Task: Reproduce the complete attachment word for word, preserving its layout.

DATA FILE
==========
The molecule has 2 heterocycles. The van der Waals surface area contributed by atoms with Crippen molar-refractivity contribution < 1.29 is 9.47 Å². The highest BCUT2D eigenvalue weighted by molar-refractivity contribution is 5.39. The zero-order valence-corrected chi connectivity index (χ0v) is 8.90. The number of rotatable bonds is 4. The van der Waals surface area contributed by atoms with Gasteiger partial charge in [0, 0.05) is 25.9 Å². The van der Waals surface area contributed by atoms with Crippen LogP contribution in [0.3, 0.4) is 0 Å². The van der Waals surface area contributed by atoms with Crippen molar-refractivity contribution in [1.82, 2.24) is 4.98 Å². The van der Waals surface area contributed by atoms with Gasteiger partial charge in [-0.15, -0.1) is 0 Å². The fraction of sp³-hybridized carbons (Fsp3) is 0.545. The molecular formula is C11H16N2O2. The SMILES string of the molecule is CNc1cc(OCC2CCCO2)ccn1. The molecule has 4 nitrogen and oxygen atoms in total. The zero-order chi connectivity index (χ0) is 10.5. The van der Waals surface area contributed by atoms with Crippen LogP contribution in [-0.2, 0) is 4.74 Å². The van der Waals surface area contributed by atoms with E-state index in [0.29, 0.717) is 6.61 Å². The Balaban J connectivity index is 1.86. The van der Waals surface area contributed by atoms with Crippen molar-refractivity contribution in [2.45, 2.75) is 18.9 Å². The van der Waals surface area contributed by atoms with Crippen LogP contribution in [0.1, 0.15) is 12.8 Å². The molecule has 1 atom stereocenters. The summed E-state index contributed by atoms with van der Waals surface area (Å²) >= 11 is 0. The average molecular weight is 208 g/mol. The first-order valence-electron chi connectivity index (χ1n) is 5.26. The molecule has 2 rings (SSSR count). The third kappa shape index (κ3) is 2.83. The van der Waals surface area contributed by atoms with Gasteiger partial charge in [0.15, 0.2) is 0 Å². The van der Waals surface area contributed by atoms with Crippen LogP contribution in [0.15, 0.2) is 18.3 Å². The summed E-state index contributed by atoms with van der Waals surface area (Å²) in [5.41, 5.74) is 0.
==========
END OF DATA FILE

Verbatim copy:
The molecule has 2 heterocycles. The van der Waals surface area contributed by atoms with Crippen molar-refractivity contribution < 1.29 is 9.47 Å². The highest BCUT2D eigenvalue weighted by molar-refractivity contribution is 5.39. The zero-order valence-corrected chi connectivity index (χ0v) is 8.90. The number of rotatable bonds is 4. The van der Waals surface area contributed by atoms with Gasteiger partial charge in [0, 0.05) is 25.9 Å². The van der Waals surface area contributed by atoms with Crippen LogP contribution in [0.3, 0.4) is 0 Å². The van der Waals surface area contributed by atoms with Crippen molar-refractivity contribution in [1.82, 2.24) is 4.98 Å². The van der Waals surface area contributed by atoms with Gasteiger partial charge in [-0.15, -0.1) is 0 Å². The fraction of sp³-hybridized carbons (Fsp3) is 0.545. The molecular formula is C11H16N2O2. The SMILES string of the molecule is CNc1cc(OCC2CCCO2)ccn1. The molecule has 4 nitrogen and oxygen atoms in total. The zero-order chi connectivity index (χ0) is 10.5. The van der Waals surface area contributed by atoms with Crippen LogP contribution in [-0.2, 0) is 4.74 Å². The van der Waals surface area contributed by atoms with E-state index in [0.29, 0.717) is 6.61 Å². The Balaban J connectivity index is 1.86. The van der Waals surface area contributed by atoms with Crippen molar-refractivity contribution in [2.45, 2.75) is 18.9 Å². The van der Waals surface area contributed by atoms with Crippen LogP contribution in [0.1, 0.15) is 12.8 Å². The molecule has 1 atom stereocenters. The summed E-state index contributed by atoms with van der Waals surface area (Å²) >= 11 is 0. The average molecular weight is 208 g/mol. The first-order valence-electron chi connectivity index (χ1n) is 5.26. The molecule has 2 rings (SSSR count). The third kappa shape index (κ3) is 2.83. The van der Waals surface area contributed by atoms with Gasteiger partial charge in [0.15, 0.2) is 0 Å². The van der Waals surface area contributed by atoms with Crippen LogP contribution in [0.15, 0.2) is 18.3 Å². The summed E-state index contributed by atoms with van der Waals surface area (Å²) in [5.41, 5.74) is 0.